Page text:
Why?

    You test it once a year and it either passes or fails, as long as the machine is calibrated when it should be where's the problem.

    If an item is subsequently damaged after the test making it unsafe then that's not your problem.

    Ben
    In theory yes -

    But say something was wrong down the line and a student was injured/killed - you'd certainly come into question in an inquest, even more so were the parents inclined to legal action (thank you for that america..) - and as you've not got an electrical company backing you I'd say leave well enough alone.

  7. #22
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    Quote Originally Posted by Little-Miss View Post
    Has anybody been trained and do it in their school?

    Myself and the resources manager were considering it. Any interesting points to make?
    im trained to do it, not worth it just so time consuming

    I should add if i leave mine a guy from an external company does all the pc's for me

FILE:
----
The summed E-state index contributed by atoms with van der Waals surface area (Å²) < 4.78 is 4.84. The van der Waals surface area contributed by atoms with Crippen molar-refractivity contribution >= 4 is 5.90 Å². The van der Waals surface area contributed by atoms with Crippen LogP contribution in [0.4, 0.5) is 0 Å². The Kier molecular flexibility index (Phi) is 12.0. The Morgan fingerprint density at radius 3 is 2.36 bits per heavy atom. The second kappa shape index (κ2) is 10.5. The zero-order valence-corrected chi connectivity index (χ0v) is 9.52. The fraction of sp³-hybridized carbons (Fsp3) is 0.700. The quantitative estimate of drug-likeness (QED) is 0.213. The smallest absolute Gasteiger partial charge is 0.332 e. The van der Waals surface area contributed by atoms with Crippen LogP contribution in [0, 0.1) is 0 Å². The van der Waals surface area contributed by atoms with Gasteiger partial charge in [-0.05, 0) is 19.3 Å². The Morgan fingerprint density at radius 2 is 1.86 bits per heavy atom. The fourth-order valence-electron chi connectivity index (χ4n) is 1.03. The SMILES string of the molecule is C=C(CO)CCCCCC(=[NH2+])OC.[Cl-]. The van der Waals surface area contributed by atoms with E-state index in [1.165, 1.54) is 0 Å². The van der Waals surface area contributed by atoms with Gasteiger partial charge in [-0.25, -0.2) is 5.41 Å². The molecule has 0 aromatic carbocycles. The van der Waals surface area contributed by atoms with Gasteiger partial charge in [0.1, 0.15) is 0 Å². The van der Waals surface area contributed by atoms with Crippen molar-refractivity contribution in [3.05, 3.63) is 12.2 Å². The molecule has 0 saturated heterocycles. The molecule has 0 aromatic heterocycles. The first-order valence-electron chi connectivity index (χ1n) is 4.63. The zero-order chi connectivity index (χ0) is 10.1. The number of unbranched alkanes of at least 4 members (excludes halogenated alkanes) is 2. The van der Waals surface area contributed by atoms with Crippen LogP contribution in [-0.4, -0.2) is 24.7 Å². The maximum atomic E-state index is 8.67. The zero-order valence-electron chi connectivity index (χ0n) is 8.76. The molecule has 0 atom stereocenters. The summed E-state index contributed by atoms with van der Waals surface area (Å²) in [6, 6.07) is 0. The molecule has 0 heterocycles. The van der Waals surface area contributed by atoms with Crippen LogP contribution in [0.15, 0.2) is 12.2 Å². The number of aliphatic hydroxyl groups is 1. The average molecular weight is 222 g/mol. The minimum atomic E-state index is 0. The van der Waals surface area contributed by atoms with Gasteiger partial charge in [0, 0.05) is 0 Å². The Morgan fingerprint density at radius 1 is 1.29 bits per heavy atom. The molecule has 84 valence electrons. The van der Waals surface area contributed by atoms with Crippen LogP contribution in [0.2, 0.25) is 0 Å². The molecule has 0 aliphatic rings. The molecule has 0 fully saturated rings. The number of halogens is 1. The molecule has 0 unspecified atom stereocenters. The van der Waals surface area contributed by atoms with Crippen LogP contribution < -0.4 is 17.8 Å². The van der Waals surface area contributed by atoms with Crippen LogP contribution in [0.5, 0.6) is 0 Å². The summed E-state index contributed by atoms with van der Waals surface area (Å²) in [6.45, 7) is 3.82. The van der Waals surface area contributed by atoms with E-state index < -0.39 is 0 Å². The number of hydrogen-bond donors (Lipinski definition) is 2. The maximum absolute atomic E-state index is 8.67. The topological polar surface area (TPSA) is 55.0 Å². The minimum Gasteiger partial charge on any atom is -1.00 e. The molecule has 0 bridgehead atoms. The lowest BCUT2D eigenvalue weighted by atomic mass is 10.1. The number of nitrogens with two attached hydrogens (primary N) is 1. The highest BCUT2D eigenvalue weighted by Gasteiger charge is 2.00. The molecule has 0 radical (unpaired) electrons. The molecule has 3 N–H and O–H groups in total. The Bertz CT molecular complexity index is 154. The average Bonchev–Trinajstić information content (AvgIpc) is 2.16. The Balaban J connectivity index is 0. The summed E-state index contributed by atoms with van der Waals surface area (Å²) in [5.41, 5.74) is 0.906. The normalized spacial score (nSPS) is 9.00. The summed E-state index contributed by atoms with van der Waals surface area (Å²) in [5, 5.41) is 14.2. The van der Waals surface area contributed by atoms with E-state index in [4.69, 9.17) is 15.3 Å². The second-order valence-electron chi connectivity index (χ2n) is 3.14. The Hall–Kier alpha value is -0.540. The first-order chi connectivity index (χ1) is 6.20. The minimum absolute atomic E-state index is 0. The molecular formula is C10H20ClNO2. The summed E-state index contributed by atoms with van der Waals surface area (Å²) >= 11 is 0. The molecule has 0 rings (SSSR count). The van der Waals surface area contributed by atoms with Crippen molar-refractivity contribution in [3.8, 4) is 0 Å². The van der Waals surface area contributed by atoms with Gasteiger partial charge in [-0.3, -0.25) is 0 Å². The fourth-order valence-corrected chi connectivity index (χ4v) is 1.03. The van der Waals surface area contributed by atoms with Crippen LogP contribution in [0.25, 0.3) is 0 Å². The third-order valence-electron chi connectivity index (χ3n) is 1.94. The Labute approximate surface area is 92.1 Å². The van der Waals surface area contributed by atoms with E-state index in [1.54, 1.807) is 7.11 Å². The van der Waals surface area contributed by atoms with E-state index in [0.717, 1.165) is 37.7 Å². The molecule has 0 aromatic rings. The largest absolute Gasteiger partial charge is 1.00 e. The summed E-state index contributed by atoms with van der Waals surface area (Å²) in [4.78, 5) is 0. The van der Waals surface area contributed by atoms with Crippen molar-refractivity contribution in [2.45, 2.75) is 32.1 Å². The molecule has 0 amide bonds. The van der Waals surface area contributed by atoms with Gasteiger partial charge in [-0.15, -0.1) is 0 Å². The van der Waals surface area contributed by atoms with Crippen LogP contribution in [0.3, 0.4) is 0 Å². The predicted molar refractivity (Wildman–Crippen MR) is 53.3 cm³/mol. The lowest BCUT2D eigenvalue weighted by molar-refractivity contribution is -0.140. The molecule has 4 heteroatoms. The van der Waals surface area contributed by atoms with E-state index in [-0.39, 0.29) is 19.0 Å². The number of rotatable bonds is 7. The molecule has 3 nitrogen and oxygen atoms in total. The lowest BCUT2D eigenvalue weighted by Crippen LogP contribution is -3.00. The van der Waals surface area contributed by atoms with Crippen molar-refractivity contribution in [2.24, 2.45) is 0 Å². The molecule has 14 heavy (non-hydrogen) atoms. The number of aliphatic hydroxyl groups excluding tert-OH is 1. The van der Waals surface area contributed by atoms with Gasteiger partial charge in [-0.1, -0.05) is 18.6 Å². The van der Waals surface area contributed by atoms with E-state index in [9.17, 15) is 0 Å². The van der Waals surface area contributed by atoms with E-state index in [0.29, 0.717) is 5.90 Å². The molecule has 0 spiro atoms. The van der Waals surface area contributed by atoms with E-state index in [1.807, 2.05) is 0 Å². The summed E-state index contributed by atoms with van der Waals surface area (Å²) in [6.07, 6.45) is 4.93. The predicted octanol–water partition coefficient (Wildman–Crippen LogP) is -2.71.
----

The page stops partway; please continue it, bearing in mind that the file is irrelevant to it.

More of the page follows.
Last edited by lbradley; 30th April 2009 at 12:29 PM.

  8. #23

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    Quote Originally Posted by farmerste View Post
    if you repair any componet in a pc ( apart from power supply ) there is no reason for the computer to be PAT tested, as all devices are low voltage.
    If you buy NEW equipment it doesn't need to be pat tested before you use it.
    Part A, agreed, part B, hmmm. My trainer was quite adamant about this; production testing is only on a batch basis, so MAY not identify every manufacturing fault.

    The only Regulation that I can find at the moment (should be doing other stuff) relates more to "higher risk" scenarios but the gist is the same:-

    Regulation 6 of PUWER
    "Inspection is required for work equipment:
    a) after installation and before being put into service for the first time, or after assembly at a new site or in a new location;
    Imagine the scenario; you buy a new widget for work. User picks it up and gets a shock, killing them. The judge asks you "Was it safe to use?"
    "No".
    Go to jail, do not pass go, etc.